News, tips and advice from the Quill and Scroll International Honor Society Compiled and written by Quill and Scroll journalist Nichole Shaw
How the stalemate of the government shutdown has affected people
The U.S. government has been at a stalemate between Democrats and Republicans for 20 days and counting. The shutdown stems mostly from President Trump’s desire for a border wall to be built between Mexico and the U.S. The bare physical cost of building the wall is $25 billion, according to estimates from a Fox News statician. That cost and the very validity of the wall in declining drug trafficking into the U.S. is what has government officials at a stalemate right now. In fact 95% of drug trafficking into the U.S. occur via ships or vessels, according to a 2015 report by the US Drug Enforcement Administration. The shutdown has caused about 800,000 government workers to labor without pay and a lack of routine safety inspections from the FDA. A New York Times news analysis suggests that Trump’s power to declare a national emergency could be the only way for the government shutdown to end. However, it would set a precedent for presidents to violate constitutional norms in an effort to get their policies funded without congressional support. Read the full story here.
The impact of Europe’s hard-line migration policy shift
49 migrants were stranded on a pair of rescue ships since December due to a policy shift on migration from Europe lawmakers. The migrants were only granted to come ashore Malta this past Wednesday. Politics caused these ships to be tossed around on sea because of government denial into any of the bordering Mediterranean Sea nations for those seeking asylum from war-torn Libya. The New York Times reports, “Europe’s tough new stance has turned what should have been a moment of relief — when Sea-Watch 3 rescued Mr. Soumana and 31 other migrants who had launched from a beach in Libya in a flimsy rubber dinghy — into one of renewed trauma.” To read the full story, click here.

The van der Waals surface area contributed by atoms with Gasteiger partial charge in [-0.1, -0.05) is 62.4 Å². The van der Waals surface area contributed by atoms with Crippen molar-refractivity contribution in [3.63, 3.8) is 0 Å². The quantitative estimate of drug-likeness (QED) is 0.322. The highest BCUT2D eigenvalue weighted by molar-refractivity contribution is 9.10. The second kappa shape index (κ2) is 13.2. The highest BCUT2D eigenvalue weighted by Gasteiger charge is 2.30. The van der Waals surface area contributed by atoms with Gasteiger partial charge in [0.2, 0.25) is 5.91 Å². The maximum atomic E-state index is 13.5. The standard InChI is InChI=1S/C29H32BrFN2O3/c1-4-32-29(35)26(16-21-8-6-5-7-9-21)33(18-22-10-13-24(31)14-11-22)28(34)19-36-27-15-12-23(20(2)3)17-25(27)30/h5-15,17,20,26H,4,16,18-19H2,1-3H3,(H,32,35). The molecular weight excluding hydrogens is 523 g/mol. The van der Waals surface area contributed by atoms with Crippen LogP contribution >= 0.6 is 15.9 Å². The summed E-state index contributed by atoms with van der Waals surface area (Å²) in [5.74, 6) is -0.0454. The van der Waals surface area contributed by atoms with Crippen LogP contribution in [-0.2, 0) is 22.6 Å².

It’s an Honor
HS WIRE: Q&S and JEA partner with professional media to publish HS journalism content
Quill and Scroll and the Journalism Education Association are excited to announce a partnership that will help amplify student voices by distributing student work through professional media. JEA’s “The Best of High School Journalism” magazine on Flipboard.com will be changed to “HS WIRE” this December. Not only will HS WIRE showcase the “best stories” in highs school journalism, it will post even more timely news content on the site. Once it’s there, we’ll work with professional partners like The Associated Press, The New York Times, Huffington Post, Public News Service, Patch.com and others to see if they’d like to re-publish the content, all the while giving credit to the students, the teacher, the high school and anyone else associated with the production.
Send your best timely work to [email protected] starting now! JEA Professional Outreach Committee Chair Jonathan Rogers and Quill and Scroll Executive Director Jeff Browne will review the submissions and post the best to HS WIRE Magazine on Flipboard. Then we will notify professional media that those stories are available provided our partners agree to our crediting parameters. Student journalists often fill in the blank where professional newsrooms can’t. This is your chance to have your voice amplified.
Yearbook Excellence Contest
The entries for the 2018 Yearbook Excellence Contest have been judged and Quill and Scroll is in the process of putting together the awards. We hope to announce all winners by early January.
2019 Writing, Photo and Multimedia Contest adds video and podcast